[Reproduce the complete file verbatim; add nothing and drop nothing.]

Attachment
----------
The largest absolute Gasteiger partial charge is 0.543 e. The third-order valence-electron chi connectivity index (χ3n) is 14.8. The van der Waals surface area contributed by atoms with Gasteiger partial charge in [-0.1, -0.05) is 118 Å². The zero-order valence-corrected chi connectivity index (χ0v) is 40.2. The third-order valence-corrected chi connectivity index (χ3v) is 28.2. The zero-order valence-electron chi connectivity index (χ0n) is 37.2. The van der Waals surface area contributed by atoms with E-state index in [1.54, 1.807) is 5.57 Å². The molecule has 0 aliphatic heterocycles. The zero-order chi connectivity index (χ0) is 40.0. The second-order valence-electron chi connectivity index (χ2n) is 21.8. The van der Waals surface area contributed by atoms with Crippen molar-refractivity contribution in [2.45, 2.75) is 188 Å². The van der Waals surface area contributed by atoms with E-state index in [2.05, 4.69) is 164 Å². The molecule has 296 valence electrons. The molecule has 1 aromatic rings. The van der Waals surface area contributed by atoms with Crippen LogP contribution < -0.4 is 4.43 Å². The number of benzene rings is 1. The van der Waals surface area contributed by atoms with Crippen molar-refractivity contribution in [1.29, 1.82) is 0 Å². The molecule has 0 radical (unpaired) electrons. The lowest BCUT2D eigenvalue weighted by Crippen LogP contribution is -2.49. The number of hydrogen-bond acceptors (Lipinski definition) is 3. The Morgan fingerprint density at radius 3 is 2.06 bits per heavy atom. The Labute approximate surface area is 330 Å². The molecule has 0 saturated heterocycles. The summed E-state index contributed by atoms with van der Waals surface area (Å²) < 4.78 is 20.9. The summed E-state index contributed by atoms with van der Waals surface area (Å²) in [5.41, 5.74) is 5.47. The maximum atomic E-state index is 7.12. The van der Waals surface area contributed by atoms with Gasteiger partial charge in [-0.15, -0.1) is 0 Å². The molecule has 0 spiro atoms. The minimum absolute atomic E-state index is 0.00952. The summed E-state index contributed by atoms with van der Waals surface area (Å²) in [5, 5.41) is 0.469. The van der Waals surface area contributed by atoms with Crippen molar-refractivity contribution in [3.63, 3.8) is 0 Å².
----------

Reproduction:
The largest absolute Gasteiger partial charge is 0.543 e. The third-order valence-electron chi connectivity index (χ3n) is 14.8. The van der Waals surface area contributed by atoms with Gasteiger partial charge in [-0.1, -0.05) is 118 Å². The zero-order valence-corrected chi connectivity index (χ0v) is 40.2. The third-order valence-corrected chi connectivity index (χ3v) is 28.2. The zero-order valence-electron chi connectivity index (χ0n) is 37.2. The van der Waals surface area contributed by atoms with E-state index in [1.54, 1.807) is 5.57 Å². The molecule has 0 aliphatic heterocycles. The zero-order chi connectivity index (χ0) is 40.0. The second-order valence-electron chi connectivity index (χ2n) is 21.8. The van der Waals surface area contributed by atoms with Crippen molar-refractivity contribution in [2.45, 2.75) is 188 Å². The van der Waals surface area contributed by atoms with E-state index in [2.05, 4.69) is 164 Å². The molecule has 296 valence electrons. The molecule has 1 aromatic rings. The van der Waals surface area contributed by atoms with Crippen LogP contribution < -0.4 is 4.43 Å². The number of benzene rings is 1. The van der Waals surface area contributed by atoms with Crippen molar-refractivity contribution in [1.29, 1.82) is 0 Å². The molecule has 0 radical (unpaired) electrons. The lowest BCUT2D eigenvalue weighted by Crippen LogP contribution is -2.49. The number of hydrogen-bond acceptors (Lipinski definition) is 3. The Morgan fingerprint density at radius 3 is 2.06 bits per heavy atom. The Labute approximate surface area is 330 Å². The molecule has 0 saturated heterocycles. The summed E-state index contributed by atoms with van der Waals surface area (Å²) < 4.78 is 20.9. The summed E-state index contributed by atoms with van der Waals surface area (Å²) in [5.41, 5.74) is 5.47. The maximum atomic E-state index is 7.12. The van der Waals surface area contributed by atoms with Gasteiger partial charge in [-0.15, -0.1) is 0 Å². The molecule has 0 spiro atoms. The minimum absolute atomic E-state index is 0.00952. The summed E-state index contributed by atoms with van der Waals surface area (Å²) in [5, 5.41) is 0.469. The van der Waals surface area contributed by atoms with Crippen molar-refractivity contribution in [3.63, 3.8) is 0 Å².